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Green Climate Fund could end up financing coal and gas, warn NGOs

Concerns India and China could push for looser green safeguards as GCF board gathers to rubber-stamp regulations

(Pic: Bigstock)

(Pic: Bigstock)

By Ed King

The UN’s Green Climate Fund could end up backing coal and oil industries unless effective safeguards are agreed at a meeting next week, says a coalition of over 250 civil society groups.

A letter to the GCF board underlines their “grave concern” that lax rules could allow fossil fuel projects to receive finance, undermining the main aims of the organisation.

“We urge you to make it an explicit policy – as part of the Investment Framework and Results Management Framework that GCF funds will not be used directly or indirectly for financing fossil fuel and other harmful energy projects or programs,” say the groups.

They say other international financial institutions have found themselves locked into backing some gas and coal plants because they offer “lower carbon” alternatives.

The GCF board will gather in Songdo, South Korea on Sunday for a critical four-day meeting where they are expected to agree how the fund will operate.

REPORT: Trillions at stake as GCF board gathers for crunch meet

Billions of dollars from the public and private sectors are expected to flow through the GCF over the next few years, helping poorer countries invest in cleaner energy systems and prepare for extreme weather events.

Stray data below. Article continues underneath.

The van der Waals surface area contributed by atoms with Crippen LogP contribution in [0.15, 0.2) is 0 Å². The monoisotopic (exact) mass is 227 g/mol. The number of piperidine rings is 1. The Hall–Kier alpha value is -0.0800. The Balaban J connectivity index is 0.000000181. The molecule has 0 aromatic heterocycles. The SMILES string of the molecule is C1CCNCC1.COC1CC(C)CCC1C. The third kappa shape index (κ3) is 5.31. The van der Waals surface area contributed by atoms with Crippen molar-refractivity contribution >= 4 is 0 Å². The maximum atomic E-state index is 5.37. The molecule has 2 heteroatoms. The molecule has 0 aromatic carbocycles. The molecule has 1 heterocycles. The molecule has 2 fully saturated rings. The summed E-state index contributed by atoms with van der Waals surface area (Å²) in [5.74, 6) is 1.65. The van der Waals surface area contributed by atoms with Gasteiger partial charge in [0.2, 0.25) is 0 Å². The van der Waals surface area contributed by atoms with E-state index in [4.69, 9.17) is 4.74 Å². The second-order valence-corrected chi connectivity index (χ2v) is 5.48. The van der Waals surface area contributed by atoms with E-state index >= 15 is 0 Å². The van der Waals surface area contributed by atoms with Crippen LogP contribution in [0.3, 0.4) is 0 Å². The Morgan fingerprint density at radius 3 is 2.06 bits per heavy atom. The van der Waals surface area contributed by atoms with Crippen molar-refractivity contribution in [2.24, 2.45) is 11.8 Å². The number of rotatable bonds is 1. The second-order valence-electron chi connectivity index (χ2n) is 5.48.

Part of the board’s discussions will focus on environmental safeguards and guidelines on what kinds of projects can be backed.

Its proposed Investment Framework says proposed activities must prove they can limit or reduce greenhouse gas emissions.

“The Fund will finance projects and programmes that demonstrate the maximum potential for a paradigm shift towards low carbon and climate resilient sustainable development,” says the text.

An advisor to the GCF, speaking to RTCC under condition of anonymity, said there were concerns that India and China would try and ensure investment in ‘cleaner’ fossil fuels are either explicitly or implicitly included in some form.

Both countries rely heavily on coal to power their electricity grids, and view future investments in natural gas as climate-friendly.

The UN’s Clean Development Mechanism – a huge carbon market designed to incentivise low carbon growth in developing countries – faced similar criticism after it backed over 40 ‘efficient’ coal power plants in China and India.

To qualify for the CDM, coal projects must show it played a decisive role in moving from less-efficient subcritical coal technology to more-efficient and lower-emitting supercritical or ultra-supercritical technologies

But Asad Rehman, Head of International Climate at Friends of the Earth EWNI, warned the GCF will have to operate under far stricter guidelines if it is to fulfil its mandate.

“Financing any fossil fuels and harmful energy through the Green Climate Fund is fundamentally in conflict with what people the world over are demanding, what the mandate of the founding document of Green Climate Fund actually says, and with climate science and common sense,” he said.

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